The Office of Management and Budget would have unprecedented power under Gov. Mike Dunleavy’s proposed budget bill. It would give OMB Director Donna Arduin the ability to transfer funds within a department. The OMB is part of the governor’s office.
However, the Legislative Affairs’ non-partisan Legal Services team issued an opinion on the matter, calling this proposal “almost certainly” an “unlawful delegation” of power.
The language in question appears at the top of each departmental section in Sponsor Substitute Senate Bill 20, the governor’s budget bill.
“At the discretion of the Office of Management and Budget, funding may be transferred between all appropriations in the Department,” SSSB 20 says under each departmental section.
If the language were to pass, according to the Legal Services opinion, “even if the legislature made an appropriation to a specific program or for a specific purpose within a department, OMB could transfer some or all funds from that appropriation to another program or purpose within that same department.”
The opinion concludes, saying, “In sum, a court is unlikely to find that the proposed language in SSSB 20 is constitutional or permissible under (Alaska Statute), since the broad authority granted to OMB appears to essentially override most of the legislature’s power to appropriate.”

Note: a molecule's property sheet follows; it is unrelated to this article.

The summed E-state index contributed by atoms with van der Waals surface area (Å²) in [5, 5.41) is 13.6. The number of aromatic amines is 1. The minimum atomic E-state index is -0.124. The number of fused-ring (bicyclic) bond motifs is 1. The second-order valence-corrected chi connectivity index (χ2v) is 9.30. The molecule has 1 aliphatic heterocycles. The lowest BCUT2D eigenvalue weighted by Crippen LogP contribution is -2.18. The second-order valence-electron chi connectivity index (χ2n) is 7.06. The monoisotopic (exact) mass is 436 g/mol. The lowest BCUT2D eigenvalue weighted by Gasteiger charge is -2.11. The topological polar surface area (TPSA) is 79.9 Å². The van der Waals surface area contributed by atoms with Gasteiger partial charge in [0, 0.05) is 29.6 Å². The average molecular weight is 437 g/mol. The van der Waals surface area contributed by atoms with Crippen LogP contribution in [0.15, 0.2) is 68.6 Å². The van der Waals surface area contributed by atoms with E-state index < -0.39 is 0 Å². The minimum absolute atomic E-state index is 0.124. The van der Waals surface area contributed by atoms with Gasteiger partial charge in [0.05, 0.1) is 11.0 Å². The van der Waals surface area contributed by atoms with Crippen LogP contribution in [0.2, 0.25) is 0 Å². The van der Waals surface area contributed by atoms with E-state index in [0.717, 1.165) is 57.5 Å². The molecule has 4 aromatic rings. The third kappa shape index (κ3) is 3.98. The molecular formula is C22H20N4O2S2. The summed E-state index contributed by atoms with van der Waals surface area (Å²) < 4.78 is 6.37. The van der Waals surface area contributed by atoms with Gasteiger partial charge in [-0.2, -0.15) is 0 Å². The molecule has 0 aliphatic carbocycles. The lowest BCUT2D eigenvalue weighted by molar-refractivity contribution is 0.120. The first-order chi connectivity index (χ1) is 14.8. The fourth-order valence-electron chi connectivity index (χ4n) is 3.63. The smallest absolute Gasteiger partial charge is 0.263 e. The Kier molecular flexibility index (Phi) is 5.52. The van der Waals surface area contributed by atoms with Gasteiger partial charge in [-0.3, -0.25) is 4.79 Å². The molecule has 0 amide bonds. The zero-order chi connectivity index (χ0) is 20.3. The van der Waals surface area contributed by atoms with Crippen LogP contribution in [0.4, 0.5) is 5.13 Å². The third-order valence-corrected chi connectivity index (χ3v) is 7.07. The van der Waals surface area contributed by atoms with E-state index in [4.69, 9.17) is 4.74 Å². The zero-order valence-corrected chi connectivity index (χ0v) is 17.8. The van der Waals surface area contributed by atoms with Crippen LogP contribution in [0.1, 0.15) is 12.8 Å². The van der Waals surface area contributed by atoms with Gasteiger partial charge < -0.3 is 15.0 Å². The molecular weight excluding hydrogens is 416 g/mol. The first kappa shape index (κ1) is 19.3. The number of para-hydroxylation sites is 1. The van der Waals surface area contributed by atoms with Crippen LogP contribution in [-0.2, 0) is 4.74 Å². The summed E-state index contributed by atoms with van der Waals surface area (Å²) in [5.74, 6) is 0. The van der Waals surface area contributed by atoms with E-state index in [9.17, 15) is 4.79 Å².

Sen. Bill Wielechowski, D-Anchorage, who sought the opinion said, he would be surprised if the language stayed in the budget.
“I think the most troubling thing is it’s an unprecedented power grab,” Wielechowski said, in an interview with the Empire. “I think it’s extremely dangerous…it clearly violates the (Alaska) Constitution. It’s so brazen I can’t even imagine why the governor would attempt it.”
He was concerned about the separation of powers, with the legislative branch being the appropriating branch.
“This language upends the principle of separation of powers and would allow the governor and his OMB Director to seize budgetary control from the legislative branch and make virtually any changes to the budget that they wish,” Wielechowski said in a press release.
Sen. Bert Stedman, R-Sitka, who co-chairs the Finance Committee, was not worried about this language, though. He said the Legislative Branch has two main duties: appropriating money and writing statutes. So retaining the power of appropriation remains high on the Legislature’s priority list.
“If I was the governor, I would be highly supportive of a single appropriation for all my departments,” Stedman said. “As a legislature, I’m not interested in changing that at all. Therein lies the separation of powers.”
Stedman said that he does not fault the governor for asking for this, but the Legislature will not relinquish its power of appropriation.
“This is a proposal,” Stedman said. “We’re not turning our appropriating power to the other branch of government any more than we’ll become the trial courts at Senate Finance. We have our separations; we’ll keep it that way.”
• Contact reporter Kevin Baird at 523-2258 or email@example.com. Follow him on Twitter at @alaska_kev.